Written by Peggy Baze
MAY 8, 2023
Allison is a 3-time recipient of our Keep Your Chin Up Scholarship, and a woman of determination and perseverance. She is a single mom of 3-year-old twin boys, a graduate of Grand Canyon University, a recent graduate of Arizona College of Nursing, and an extern at Banner Health. She has accomplished all of this to provide a better life for her sons, which is truly something to be proud of. But, what’s even more impressive, is what she had to overcome to get there.
Allison grew up in a small town in Arizona and had a “normal” childhood, until the age of 13, when she went from being an innocent teenager to a victim of unthinkable abuse. She kept the abuse a secret from her parents and began to deal with the trauma on her own, which led her down a path of self-destruction. By the age of 22, she had been in and out of addiction centers, kicked out of high school, and kicked out of college. She felt worthless, and it didn’t matter how many people still loved and believed in her. She didn’t believe in herself and that made any external validation just seem like noise.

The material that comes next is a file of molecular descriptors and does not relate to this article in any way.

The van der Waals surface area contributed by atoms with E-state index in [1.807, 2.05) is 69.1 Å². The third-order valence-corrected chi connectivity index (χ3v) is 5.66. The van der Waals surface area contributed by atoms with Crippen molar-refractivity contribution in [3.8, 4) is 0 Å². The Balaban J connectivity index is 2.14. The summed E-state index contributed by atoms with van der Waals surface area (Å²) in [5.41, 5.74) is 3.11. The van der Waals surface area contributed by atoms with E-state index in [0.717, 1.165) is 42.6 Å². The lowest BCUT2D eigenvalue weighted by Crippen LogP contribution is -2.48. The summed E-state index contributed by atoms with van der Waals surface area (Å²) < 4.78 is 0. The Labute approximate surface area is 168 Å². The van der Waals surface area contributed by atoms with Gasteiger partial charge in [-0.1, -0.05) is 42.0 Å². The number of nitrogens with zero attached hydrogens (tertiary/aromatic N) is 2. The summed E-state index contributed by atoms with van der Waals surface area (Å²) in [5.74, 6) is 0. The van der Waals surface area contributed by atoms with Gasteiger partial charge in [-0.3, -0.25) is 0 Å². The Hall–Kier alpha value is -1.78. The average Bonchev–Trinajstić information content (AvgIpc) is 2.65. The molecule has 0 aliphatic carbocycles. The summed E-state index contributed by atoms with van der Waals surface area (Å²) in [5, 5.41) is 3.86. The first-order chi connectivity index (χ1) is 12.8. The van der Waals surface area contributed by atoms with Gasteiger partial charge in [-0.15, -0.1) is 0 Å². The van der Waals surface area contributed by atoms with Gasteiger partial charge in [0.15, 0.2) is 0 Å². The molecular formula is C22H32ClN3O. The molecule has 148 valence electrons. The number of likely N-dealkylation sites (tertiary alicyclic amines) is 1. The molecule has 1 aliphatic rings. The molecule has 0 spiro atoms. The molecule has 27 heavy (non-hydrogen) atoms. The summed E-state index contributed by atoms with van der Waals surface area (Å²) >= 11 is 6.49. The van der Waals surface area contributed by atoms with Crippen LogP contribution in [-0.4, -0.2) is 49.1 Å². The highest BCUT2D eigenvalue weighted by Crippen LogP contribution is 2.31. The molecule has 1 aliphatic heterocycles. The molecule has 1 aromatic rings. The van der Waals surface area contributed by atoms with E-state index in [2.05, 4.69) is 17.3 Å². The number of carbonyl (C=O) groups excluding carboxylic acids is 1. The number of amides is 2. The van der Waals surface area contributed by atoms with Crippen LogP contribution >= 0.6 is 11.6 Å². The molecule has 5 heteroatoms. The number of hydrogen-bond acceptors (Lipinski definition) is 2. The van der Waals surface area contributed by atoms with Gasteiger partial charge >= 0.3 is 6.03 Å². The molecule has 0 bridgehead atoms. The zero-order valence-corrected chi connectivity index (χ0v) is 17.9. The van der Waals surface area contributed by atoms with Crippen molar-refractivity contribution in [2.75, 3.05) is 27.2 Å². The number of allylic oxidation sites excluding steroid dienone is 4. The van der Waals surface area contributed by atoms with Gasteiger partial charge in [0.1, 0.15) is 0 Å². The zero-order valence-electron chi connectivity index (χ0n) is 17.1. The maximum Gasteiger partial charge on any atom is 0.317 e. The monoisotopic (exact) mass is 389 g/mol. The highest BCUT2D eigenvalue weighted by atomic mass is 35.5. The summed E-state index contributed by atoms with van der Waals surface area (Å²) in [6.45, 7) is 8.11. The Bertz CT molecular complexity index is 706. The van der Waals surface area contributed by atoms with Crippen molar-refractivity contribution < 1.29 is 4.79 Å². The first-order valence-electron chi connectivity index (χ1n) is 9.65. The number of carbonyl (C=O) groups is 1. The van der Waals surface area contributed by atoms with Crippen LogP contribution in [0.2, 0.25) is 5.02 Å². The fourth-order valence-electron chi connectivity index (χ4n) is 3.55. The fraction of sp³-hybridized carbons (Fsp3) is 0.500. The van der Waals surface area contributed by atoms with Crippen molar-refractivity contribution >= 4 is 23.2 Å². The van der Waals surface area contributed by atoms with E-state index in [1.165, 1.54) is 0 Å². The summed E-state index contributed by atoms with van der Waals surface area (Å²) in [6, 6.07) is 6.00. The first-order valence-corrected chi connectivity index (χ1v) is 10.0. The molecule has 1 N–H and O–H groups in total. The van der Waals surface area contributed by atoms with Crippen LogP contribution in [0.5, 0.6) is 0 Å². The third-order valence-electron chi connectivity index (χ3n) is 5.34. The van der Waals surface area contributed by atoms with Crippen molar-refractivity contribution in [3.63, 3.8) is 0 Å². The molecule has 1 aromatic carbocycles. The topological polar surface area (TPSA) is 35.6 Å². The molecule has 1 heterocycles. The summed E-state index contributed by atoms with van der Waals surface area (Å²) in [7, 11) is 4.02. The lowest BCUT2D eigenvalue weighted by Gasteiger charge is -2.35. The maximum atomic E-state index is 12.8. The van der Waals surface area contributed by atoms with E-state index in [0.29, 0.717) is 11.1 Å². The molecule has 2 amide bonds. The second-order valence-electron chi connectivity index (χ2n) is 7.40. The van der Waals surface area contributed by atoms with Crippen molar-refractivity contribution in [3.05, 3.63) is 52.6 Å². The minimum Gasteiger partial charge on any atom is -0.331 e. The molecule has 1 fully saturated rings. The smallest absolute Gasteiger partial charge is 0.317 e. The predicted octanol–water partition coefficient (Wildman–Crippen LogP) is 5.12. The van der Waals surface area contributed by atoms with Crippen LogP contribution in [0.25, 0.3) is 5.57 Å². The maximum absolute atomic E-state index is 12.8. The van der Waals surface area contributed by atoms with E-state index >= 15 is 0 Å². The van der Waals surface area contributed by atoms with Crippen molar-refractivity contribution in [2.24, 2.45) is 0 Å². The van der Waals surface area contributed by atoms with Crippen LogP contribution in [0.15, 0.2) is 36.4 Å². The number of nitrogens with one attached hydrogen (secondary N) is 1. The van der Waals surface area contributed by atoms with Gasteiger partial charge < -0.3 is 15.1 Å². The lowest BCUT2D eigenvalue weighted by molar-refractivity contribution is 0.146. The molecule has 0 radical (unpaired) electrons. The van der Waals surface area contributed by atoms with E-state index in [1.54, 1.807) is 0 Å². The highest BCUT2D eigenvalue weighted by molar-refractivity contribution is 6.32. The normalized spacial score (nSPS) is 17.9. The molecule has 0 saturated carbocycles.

At the age of 23, Allison decided enough was enough and reached out for help. With the help of her support system, she took control of the negative thoughts that were telling her she wasn’t good enough and replaced them with compassion for herself and for others. Now, at the age of 30, and 7 years of sobriety, Allison has learned that she can accomplish anything she sets her mind to. She earned a business degree from Grand Canyon University and a bachelor’s degree in nursing from Arizona College of Nursing. She is raising her twins on her own, owns her own home, and can’t wait to begin her career as a nurse.
Allison credits her desire to become a nurse to the nurses who cared for her during the birth of her boys. Now, she wants to spend the rest of her career helping others in need and the rest of her life showing her boys that anything is possible, if you believe it is.
If you or someone you know needs help, please call the Crisis Hotline 1-800-662-HELP (4387)